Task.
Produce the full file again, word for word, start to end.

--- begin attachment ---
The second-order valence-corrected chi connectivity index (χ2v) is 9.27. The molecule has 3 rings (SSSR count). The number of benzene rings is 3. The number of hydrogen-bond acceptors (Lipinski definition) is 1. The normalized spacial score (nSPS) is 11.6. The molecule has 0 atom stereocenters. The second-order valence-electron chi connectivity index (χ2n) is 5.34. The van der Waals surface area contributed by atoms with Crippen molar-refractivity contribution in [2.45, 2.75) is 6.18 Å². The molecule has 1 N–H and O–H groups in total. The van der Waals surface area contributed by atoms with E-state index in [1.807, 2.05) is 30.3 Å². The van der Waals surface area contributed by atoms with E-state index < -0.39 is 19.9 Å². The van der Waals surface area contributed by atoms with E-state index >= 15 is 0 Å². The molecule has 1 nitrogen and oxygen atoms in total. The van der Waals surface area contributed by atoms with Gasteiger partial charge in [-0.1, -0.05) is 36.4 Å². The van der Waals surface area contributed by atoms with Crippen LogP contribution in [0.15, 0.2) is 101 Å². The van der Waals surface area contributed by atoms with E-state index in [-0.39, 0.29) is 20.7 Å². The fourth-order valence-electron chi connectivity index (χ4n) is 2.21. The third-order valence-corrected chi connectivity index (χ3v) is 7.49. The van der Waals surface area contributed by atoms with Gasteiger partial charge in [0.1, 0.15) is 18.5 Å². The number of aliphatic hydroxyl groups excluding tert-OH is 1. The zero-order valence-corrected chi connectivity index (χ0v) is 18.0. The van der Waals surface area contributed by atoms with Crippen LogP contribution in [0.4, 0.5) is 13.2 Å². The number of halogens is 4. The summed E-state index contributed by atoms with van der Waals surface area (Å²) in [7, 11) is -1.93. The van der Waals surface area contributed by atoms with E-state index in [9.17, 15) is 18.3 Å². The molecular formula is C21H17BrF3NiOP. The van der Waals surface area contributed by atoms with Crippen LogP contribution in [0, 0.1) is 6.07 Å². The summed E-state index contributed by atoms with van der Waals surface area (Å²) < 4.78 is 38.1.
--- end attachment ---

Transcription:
The second-order valence-corrected chi connectivity index (χ2v) is 9.27. The molecule has 3 rings (SSSR count). The number of benzene rings is 3. The number of hydrogen-bond acceptors (Lipinski definition) is 1. The normalized spacial score (nSPS) is 11.6. The molecule has 0 atom stereocenters. The second-order valence-electron chi connectivity index (χ2n) is 5.34. The van der Waals surface area contributed by atoms with Crippen molar-refractivity contribution in [2.45, 2.75) is 6.18 Å². The molecule has 1 N–H and O–H groups in total. The van der Waals surface area contributed by atoms with E-state index in [1.807, 2.05) is 30.3 Å². The van der Waals surface area contributed by atoms with E-state index < -0.39 is 19.9 Å². The van der Waals surface area contributed by atoms with E-state index >= 15 is 0 Å². The molecule has 1 nitrogen and oxygen atoms in total. The van der Waals surface area contributed by atoms with Gasteiger partial charge in [-0.1, -0.05) is 36.4 Å². The van der Waals surface area contributed by atoms with Crippen LogP contribution in [0.15, 0.2) is 101 Å². The van der Waals surface area contributed by atoms with E-state index in [-0.39, 0.29) is 20.7 Å². The fourth-order valence-electron chi connectivity index (χ4n) is 2.21. The third-order valence-corrected chi connectivity index (χ3v) is 7.49. The van der Waals surface area contributed by atoms with Gasteiger partial charge in [0.1, 0.15) is 18.5 Å². The number of aliphatic hydroxyl groups excluding tert-OH is 1. The zero-order valence-corrected chi connectivity index (χ0v) is 18.0. The van der Waals surface area contributed by atoms with Crippen LogP contribution in [0.4, 0.5) is 13.2 Å². The number of halogens is 4. The summed E-state index contributed by atoms with van der Waals surface area (Å²) in [7, 11) is -1.93. The van der Waals surface area contributed by atoms with E-state index in [9.17, 15) is 18.3 Å². The molecular formula is C21H17BrF3NiOP. The van der Waals surface area contributed by atoms with Crippen LogP contribution in [0, 0.1) is 6.07 Å². The summed E-state index contributed by atoms with van der Waals surface area (Å²) < 4.78 is 38.1.